Parashat Naso, like the reminder to act with derekh eretz, brings us back to earth –to very human problems. It reminds me of the midrash that the angels were angry with God for giving the Torah to humanity.  God asks Moses to explain. Moses says that the Torah is for humans because angels don’t need it. The Torah addresses human challenges that angels don’t have to deal with. (Babylonian Talmud Shabbat 88b).

Naso deals with the question of what happens when somebody sins against a fellow human being? What happens when a man is seized by the spirit of jealousy, (Our sages in the Babylonian Talmud Sotah 3a called this a “spirit of folly”) because he suspects that his wife has cheated on him. (The Torah doesn’t ask what happens if a woman is jealous, and doesn’t address here the issue of same sex couples.) We also learn of the man who so desires to serve God that he imposes upon himself various restrictions.  I recall what I learned from my partner Einat, in a dvar Torah that she gave over 30 years ago. She taught that the priestly blessing in our Torah portion comes to bring some peace to these tempest tossed souls –what the jealous man or the person driven to take extraordinary steps to serve God perhaps lack.

In other words, the Torah is again teaching us that even if we aspire that our eyes remain focused on the mountain top, our feet must be grounded on earth.

Finally, I don’t believe that “derekh eretz precedes Torah” comes to teach us that we can blithely cancel whatever in the Torah violates our sense of derekh eretz.  Rabbi Larry Kushner taught us that we must always first ask what the Torah has to teach us.  However, every word in Torah has 70 interpretations.” That means that there is always exegesis and eisegesis. None of us objectively read what the words are. We also read in. We must strive to do so through the lens of derekh eretz.  May it be Your Will that our souls will stay on the heights of Mt. Sinai, but that our bodies will come down and our feet will be anchored here on earth.  May it be Your Will that we will not exploit lofty words and ideas to justify injustice, and harming others.  Rather, may we act in a way that honors every human being, and brings peace to all humanity, our world and ourselves.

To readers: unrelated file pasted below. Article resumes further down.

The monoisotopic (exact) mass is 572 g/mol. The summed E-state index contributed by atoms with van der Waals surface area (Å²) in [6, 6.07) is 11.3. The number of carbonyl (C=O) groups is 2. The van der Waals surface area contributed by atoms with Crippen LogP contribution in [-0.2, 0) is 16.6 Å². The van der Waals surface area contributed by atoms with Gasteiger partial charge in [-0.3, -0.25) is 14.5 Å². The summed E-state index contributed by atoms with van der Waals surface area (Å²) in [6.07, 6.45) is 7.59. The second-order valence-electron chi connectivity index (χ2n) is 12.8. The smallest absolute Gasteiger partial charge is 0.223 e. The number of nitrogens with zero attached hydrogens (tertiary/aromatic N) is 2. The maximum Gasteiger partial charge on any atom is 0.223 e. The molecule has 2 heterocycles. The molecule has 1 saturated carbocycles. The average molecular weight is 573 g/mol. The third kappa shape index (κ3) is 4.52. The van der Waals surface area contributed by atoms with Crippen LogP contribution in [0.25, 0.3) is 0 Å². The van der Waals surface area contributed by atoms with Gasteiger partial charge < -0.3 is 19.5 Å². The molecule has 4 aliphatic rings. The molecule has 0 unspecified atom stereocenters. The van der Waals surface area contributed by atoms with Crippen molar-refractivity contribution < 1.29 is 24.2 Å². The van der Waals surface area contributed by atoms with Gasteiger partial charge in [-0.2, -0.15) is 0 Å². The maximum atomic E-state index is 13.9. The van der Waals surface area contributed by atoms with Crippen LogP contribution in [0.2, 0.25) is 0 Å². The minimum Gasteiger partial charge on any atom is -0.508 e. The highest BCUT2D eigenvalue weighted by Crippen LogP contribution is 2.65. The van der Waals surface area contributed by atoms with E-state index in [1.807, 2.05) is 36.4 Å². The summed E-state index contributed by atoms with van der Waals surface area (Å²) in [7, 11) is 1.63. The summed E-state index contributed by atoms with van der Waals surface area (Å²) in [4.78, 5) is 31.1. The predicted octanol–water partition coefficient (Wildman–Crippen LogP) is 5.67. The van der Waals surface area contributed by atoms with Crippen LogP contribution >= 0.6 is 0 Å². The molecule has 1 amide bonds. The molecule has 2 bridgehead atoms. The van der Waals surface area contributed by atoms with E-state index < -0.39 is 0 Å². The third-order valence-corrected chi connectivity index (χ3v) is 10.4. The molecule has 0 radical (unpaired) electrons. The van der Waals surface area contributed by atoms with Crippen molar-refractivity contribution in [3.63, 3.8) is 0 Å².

Shabbat Shalom

About the Author
Rabbi Arik Ascherman is the founder and director of the Israeli human rights organization "Torat Tzedek-Torah of Justice." Previously, he led "Rabbis For Human Rights" for 21 years. Rabbi Ascherman is a sought after lecturer, has received numerous prizes for his human rights work and has been featured in several documentary films, including the 2010 "Israel vs Israel." He and "Torat Tzedek" received the Rabbi David J. Forman Memorial Fund's Human Rights Prize fore 5779. Rabbi Ascherman is recognized as a role model for faith based human rights activism.